Ovando's Rolling Dog Ranch fetches $20K Shelter Challenge prize
By MARTIN J. KIDSTON Helena Independent Record | Posted: Wednesday, December 23, 2009 10:00 pm
OVANDO - His name was "Gabe" and he arrived at the Rolling Dog Ranch both deaf and blind.
Only after Steve Smith and Alayne Marker agreed to take in the dog did they discover the cancerous tumor blocking his sinuses.
"He couldn't hear, he couldn't see, and now he couldn't smell," said Marker, who co-founded the animal sanctuary in 2000 with Smith. "He couldn't smell or taste his food. I had to feed him a bite at a time with my hands to get the food to register with him."
Euthanizing the animal would have been easier, but the Rolling Dog Ranch doesn't do things that way.
So Marker and Smith paid the veterinary costs to have the dog's cancer removed, and while they couldn't restore Gabe's sight or hearing, they did restore his sense of smell.
The story is repeated time and again at the Rolling Dog Ranch, which takes in disabled animals from around the country. That dedication and care has garnered the sanctuary its share of attention, making it one of the better-known shelters in the nation.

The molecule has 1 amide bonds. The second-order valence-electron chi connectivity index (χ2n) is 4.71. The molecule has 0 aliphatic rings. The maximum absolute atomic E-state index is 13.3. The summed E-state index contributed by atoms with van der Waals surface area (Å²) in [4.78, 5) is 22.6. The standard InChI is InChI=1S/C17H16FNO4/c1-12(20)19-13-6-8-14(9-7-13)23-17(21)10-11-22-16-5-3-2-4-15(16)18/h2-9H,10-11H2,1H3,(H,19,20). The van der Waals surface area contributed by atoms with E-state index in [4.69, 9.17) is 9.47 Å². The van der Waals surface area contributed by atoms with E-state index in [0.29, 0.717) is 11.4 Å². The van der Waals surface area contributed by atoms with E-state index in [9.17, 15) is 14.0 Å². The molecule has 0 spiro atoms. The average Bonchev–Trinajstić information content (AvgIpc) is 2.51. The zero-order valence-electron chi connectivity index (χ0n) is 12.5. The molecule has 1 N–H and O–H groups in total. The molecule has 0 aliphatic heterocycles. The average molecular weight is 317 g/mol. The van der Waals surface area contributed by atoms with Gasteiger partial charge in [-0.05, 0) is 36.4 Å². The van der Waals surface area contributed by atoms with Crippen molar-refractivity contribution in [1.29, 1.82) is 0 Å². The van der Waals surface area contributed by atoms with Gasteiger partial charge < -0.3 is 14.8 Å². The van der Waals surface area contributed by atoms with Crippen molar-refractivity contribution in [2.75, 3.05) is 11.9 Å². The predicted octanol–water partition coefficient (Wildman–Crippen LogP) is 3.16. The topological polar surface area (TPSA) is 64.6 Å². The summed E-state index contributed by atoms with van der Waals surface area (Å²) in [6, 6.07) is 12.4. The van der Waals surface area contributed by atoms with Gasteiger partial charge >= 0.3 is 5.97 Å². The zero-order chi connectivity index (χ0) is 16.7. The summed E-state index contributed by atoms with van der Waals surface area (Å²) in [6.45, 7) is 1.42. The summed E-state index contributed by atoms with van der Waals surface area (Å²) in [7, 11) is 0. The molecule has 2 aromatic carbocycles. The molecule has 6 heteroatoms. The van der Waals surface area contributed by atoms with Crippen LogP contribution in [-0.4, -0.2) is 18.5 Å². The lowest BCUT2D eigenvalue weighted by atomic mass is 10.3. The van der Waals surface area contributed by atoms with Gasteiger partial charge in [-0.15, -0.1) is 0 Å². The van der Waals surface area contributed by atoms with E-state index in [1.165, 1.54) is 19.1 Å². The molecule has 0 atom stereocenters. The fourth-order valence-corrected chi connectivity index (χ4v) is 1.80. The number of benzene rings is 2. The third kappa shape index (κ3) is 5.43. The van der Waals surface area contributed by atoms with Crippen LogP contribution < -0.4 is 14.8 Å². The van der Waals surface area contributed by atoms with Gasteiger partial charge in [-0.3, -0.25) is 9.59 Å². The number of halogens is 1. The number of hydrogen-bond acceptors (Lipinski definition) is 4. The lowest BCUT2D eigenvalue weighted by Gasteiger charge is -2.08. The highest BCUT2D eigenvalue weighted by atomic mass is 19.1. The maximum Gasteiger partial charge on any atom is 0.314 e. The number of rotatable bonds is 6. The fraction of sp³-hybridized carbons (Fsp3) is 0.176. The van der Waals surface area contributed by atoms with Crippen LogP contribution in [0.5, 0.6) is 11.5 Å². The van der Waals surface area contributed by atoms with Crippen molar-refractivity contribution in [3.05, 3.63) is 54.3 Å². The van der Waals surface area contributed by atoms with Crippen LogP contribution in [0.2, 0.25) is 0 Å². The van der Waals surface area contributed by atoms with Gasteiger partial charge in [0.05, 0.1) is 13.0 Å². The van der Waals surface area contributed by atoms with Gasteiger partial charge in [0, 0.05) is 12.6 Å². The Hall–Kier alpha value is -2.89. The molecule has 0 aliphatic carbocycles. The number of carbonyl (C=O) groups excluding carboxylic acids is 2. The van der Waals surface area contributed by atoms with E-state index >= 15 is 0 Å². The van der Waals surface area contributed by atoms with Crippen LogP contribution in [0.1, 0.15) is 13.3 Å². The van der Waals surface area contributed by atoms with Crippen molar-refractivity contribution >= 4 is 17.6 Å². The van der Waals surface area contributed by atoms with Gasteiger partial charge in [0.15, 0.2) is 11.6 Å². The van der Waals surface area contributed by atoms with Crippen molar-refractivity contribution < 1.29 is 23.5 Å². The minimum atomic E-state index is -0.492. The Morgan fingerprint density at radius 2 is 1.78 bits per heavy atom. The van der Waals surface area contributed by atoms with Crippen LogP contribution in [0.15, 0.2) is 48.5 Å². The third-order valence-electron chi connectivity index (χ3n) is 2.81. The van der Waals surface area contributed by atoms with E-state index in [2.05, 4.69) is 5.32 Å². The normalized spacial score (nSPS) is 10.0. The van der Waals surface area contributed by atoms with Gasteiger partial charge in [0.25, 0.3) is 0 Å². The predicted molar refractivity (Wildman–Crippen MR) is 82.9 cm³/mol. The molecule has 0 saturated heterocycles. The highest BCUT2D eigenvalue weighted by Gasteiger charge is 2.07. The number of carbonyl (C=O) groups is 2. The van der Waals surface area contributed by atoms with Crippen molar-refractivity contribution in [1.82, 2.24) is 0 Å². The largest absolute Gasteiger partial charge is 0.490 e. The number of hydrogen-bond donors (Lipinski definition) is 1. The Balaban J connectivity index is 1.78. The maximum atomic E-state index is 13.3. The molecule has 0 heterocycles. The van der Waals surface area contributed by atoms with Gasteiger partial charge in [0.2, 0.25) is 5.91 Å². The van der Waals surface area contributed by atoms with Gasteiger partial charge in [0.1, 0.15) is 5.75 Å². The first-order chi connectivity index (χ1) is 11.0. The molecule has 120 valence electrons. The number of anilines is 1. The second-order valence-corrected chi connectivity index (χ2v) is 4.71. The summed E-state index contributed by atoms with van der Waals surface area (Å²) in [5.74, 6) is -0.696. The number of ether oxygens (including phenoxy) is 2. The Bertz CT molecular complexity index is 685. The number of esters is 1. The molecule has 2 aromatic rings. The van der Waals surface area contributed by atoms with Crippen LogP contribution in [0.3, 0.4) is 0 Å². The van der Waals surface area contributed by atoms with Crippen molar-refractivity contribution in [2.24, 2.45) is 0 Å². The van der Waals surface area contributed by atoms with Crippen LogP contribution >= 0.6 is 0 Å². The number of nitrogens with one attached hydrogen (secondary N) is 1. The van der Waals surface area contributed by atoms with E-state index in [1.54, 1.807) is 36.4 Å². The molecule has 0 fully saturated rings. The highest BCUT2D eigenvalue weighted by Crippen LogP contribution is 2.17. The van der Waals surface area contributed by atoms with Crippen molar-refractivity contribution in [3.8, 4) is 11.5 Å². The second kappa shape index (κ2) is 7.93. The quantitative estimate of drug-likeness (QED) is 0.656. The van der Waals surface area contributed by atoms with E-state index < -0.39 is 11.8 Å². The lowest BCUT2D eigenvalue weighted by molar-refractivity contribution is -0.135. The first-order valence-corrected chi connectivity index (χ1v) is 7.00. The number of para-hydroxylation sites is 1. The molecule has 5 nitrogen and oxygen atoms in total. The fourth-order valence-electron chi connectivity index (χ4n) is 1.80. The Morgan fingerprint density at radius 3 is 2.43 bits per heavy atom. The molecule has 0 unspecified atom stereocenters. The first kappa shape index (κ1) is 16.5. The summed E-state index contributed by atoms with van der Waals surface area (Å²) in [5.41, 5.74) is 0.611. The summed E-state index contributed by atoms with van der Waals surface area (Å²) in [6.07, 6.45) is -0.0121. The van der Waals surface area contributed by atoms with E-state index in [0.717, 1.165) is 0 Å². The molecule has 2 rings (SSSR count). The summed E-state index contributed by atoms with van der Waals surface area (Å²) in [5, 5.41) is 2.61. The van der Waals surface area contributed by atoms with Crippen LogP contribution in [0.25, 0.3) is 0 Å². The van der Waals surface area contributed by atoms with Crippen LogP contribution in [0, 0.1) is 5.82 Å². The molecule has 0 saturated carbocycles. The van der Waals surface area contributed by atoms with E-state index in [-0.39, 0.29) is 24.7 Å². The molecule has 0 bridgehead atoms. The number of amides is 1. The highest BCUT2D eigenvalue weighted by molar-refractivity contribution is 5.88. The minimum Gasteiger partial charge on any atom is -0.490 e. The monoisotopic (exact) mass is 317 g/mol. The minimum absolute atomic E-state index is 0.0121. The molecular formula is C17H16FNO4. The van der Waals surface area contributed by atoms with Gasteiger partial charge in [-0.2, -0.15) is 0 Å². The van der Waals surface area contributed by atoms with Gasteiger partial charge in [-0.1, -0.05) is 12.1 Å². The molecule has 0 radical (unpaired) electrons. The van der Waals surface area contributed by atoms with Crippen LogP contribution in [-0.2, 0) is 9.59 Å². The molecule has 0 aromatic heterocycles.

Despite the ranch's reputation, however, it came as a holiday surprise when Marker and Smith learned that Rolling Dog Ranch had won the most votes in the national Shelter Challenge.
The online contest, hosted by Petfinder and the Animal Rescue Site, includes a $20,000 first-place prize.
"Talk about a phenomenal Christmas present for the animals," Marker said. "We spent about $46,000 on medical (care) this year. It's one of our top expenses for the animals. This prize will help a lot with that."
The Rolling Dog Ranch edged out a strong field of competing shelters. A second-place prize of $5,000 went to the Denison City Pound in Iowa while a third-place award of $3,000 went to the Oasis Sanctuary in Benson, Ariz.
A winner was also selected from each state. In Montana, the Rimrock Humane Society in Roundup won the most votes, earning a $1,000 prize.
Based in Ovando, the Rolling Dog Ranch takes in a wide array of disabled animals, from blind horses to cats and dogs with neurological disorders.
As a result, medical bills are par for the course, though Marker said 2009 was an unusual year.
"We had some large medical expenses and procedures this year that all came at the same time," Marker said. "It's part of what we do. It's just that this year, we had some larger, expensive procedures."
"We give the animals every chance we can," Marker added. "As for Gabe, he's doing great. When he first came back from the vet, you could see the joy in his face when he realized he could smell again."
Helena Independent Record reporter Martin Kidston can be reached at (406) 447-4086 or email@example.com.